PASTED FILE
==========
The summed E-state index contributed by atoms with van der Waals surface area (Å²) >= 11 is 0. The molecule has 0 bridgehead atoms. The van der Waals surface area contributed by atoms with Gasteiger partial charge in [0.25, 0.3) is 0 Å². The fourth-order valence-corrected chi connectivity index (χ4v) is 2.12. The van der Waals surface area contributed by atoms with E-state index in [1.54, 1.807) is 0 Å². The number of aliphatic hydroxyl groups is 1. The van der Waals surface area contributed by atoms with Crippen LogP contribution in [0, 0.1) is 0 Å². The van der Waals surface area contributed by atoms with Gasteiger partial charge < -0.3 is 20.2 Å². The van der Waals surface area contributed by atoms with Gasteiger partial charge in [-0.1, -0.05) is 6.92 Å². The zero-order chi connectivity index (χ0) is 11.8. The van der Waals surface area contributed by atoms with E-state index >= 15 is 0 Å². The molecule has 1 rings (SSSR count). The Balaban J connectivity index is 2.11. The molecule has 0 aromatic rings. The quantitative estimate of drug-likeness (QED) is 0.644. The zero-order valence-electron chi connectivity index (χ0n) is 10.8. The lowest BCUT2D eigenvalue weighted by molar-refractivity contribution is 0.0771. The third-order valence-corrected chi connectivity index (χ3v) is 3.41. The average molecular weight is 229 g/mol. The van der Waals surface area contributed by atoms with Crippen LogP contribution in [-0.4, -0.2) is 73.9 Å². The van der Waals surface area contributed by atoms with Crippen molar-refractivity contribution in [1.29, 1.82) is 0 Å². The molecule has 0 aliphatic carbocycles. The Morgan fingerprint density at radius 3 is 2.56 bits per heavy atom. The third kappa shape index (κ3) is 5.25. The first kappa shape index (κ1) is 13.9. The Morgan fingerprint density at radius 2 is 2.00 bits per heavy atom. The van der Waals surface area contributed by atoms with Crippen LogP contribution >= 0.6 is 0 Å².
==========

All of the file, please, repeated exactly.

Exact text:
The summed E-state index contributed by atoms with van der Waals surface area (Å²) >= 11 is 0. The molecule has 0 bridgehead atoms. The van der Waals surface area contributed by atoms with Gasteiger partial charge in [0.25, 0.3) is 0 Å². The fourth-order valence-corrected chi connectivity index (χ4v) is 2.12. The van der Waals surface area contributed by atoms with E-state index in [1.54, 1.807) is 0 Å². The number of aliphatic hydroxyl groups is 1. The van der Waals surface area contributed by atoms with Crippen LogP contribution in [0, 0.1) is 0 Å². The van der Waals surface area contributed by atoms with Gasteiger partial charge < -0.3 is 20.2 Å². The van der Waals surface area contributed by atoms with Gasteiger partial charge in [-0.1, -0.05) is 6.92 Å². The zero-order chi connectivity index (χ0) is 11.8. The van der Waals surface area contributed by atoms with E-state index >= 15 is 0 Å². The molecule has 1 rings (SSSR count). The Balaban J connectivity index is 2.11. The molecule has 0 aromatic rings. The quantitative estimate of drug-likeness (QED) is 0.644. The zero-order valence-electron chi connectivity index (χ0n) is 10.8. The lowest BCUT2D eigenvalue weighted by molar-refractivity contribution is 0.0771. The third-order valence-corrected chi connectivity index (χ3v) is 3.41. The average molecular weight is 229 g/mol. The van der Waals surface area contributed by atoms with Crippen LogP contribution in [-0.4, -0.2) is 73.9 Å². The van der Waals surface area contributed by atoms with Crippen molar-refractivity contribution in [1.29, 1.82) is 0 Å². The molecule has 0 aliphatic carbocycles. The Morgan fingerprint density at radius 3 is 2.56 bits per heavy atom. The third kappa shape index (κ3) is 5.25. The first kappa shape index (κ1) is 13.9. The Morgan fingerprint density at radius 2 is 2.00 bits per heavy atom. The van der Waals surface area contributed by atoms with Crippen LogP contribution >= 0.6 is 0 Å².